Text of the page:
My Aunt Miriam had a letter in her possession which was in rather rough condition. As I read this letter I realized that it was written by my great great grandmother Elizabeth (Keller) Spracklin. I then turned it over and to my surprise there was another letter written by Daniel D. Spracklin to home.
I do not know if this letter was ever sent and how it got into my Aunt’s possession? I have very few personal items from my family so this was amazing to hold in my hands.
Please note that for safe keeping the letter was separated gently. It was actually 2 pages connected together. There are two letters and they filled up both sides of the paper. On one side was a letter from Daniel and then on the other side was a letter from Elizabeth.
I share these letters here because they are so precious and need to be seen by others who are members of the Spracklin and Keller families.
Someone put tape in the center to hold it together. This is a very bad thing to do. Cellophane tape is corrosive. This has obscured and made it difficult to figure out what was written where the tape covers. Several cousins have tried to help interpret the letters.
In transcribing the letter I tried to follow their use of English and their spelling. The following is the best effort of myself and several cousins’ who I sent the letter to. Scroll below for a copy of the actual letters.
First is Elizabeth’s letter:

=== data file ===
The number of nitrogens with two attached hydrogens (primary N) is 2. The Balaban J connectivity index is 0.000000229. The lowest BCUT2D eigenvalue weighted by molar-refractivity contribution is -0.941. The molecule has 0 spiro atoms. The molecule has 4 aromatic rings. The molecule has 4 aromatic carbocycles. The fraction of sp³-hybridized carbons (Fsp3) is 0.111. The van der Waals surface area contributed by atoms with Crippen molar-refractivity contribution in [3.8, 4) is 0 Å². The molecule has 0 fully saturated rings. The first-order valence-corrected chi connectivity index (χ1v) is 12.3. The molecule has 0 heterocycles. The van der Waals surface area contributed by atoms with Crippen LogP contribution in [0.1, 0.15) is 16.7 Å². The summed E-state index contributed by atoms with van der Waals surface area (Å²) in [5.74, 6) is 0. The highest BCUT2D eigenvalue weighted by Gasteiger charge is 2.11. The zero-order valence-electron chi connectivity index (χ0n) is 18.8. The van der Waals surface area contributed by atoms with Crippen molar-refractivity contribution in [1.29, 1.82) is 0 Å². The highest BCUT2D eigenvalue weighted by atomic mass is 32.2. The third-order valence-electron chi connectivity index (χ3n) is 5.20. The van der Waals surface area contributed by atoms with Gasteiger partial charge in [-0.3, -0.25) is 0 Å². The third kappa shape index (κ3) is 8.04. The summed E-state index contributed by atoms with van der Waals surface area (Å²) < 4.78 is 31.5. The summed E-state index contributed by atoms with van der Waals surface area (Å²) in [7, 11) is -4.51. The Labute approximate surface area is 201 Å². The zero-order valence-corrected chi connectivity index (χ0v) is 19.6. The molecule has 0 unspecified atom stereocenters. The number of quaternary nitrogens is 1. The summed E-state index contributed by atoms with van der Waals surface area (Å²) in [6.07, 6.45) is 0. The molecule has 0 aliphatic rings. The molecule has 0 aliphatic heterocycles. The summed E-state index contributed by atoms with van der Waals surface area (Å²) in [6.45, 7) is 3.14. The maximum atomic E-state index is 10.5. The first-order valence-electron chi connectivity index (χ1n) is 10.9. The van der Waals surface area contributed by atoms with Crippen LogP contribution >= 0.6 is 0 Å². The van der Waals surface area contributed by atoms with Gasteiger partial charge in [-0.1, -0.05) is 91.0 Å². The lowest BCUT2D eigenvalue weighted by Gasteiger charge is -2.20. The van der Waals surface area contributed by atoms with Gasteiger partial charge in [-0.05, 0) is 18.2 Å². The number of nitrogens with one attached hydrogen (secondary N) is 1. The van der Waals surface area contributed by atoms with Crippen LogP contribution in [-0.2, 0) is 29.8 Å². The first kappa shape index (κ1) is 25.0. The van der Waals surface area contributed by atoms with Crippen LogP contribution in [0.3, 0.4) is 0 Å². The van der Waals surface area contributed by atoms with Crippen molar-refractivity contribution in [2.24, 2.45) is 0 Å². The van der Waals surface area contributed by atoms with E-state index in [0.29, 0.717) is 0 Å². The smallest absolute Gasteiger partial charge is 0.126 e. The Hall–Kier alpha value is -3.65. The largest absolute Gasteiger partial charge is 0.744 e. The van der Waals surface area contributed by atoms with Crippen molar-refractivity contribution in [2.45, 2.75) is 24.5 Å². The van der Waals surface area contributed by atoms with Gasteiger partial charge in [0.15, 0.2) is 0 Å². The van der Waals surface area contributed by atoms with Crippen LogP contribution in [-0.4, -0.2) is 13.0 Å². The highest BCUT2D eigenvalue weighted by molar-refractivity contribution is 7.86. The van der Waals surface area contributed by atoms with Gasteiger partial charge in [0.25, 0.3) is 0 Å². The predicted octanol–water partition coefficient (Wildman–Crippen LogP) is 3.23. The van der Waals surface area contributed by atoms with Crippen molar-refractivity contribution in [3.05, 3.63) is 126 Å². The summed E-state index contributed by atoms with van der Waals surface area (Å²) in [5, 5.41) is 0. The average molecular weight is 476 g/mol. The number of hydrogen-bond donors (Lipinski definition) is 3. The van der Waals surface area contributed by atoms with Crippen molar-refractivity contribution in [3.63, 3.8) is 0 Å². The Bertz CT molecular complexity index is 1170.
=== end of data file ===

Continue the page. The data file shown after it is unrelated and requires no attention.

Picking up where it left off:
January the 7: Dear Sister I take my pen in hand won (se) more tu let you now that we are all well tu day and du hope these few lines may find you tugging the same blaessing you would then that I was well if you guest seen what I had dun tu day I have washed and chicend and I scronbd and backed I hav good helth this winter we had a vary pleasnt winter her we have (covered by tape and cannot read) ___________________________of Caroline getting married yet I hope She has got a compain that they can liv hapy I wish them good luck and mutch happiness now Ammarila burrow for the bard I wonder in my giserd if you are ajonta futufabar and cum out tu Iowa or will you bee like the rest Can’t beeve many yet or will you squatt down on daddy back plase I am a bout tu think that you are all agon to stay there tu get har and I would like tu be thare wih you and hav a good visit witch snow I could if I was thre I would like tu curn home with my little Henrey and Mary and see you all and cum back home again tu Iowa I would mutch rnther liv in Iowa then in Ohio but I would like tu hav you all cum out here and live I know that you could make alivin easer then you can thare Mary can run and play out adores with Henry they hav grate times She can say mama and build and pah a good many things Pare & Son _____she looks like vina little girl (tape has stained the page and can’t read the works) ______________________________bin inviting I hav knit mine lace of ____for tu Sell igot a half a dolar a pare I have got dun purty nice a knity and then ma I peese ____ quiltg if I can I must beve sum came for ___tu rite sum I wish you would rite oftener and tell mother tu rite and Caroline I Should like tu here a word from hur giv my lov tu all my brotherss and Sisters and pap and mother and Susn your self tell Peter that I an see him ___ but not ___ He could not have sent me eny thing that I like tu see so well E.S A E.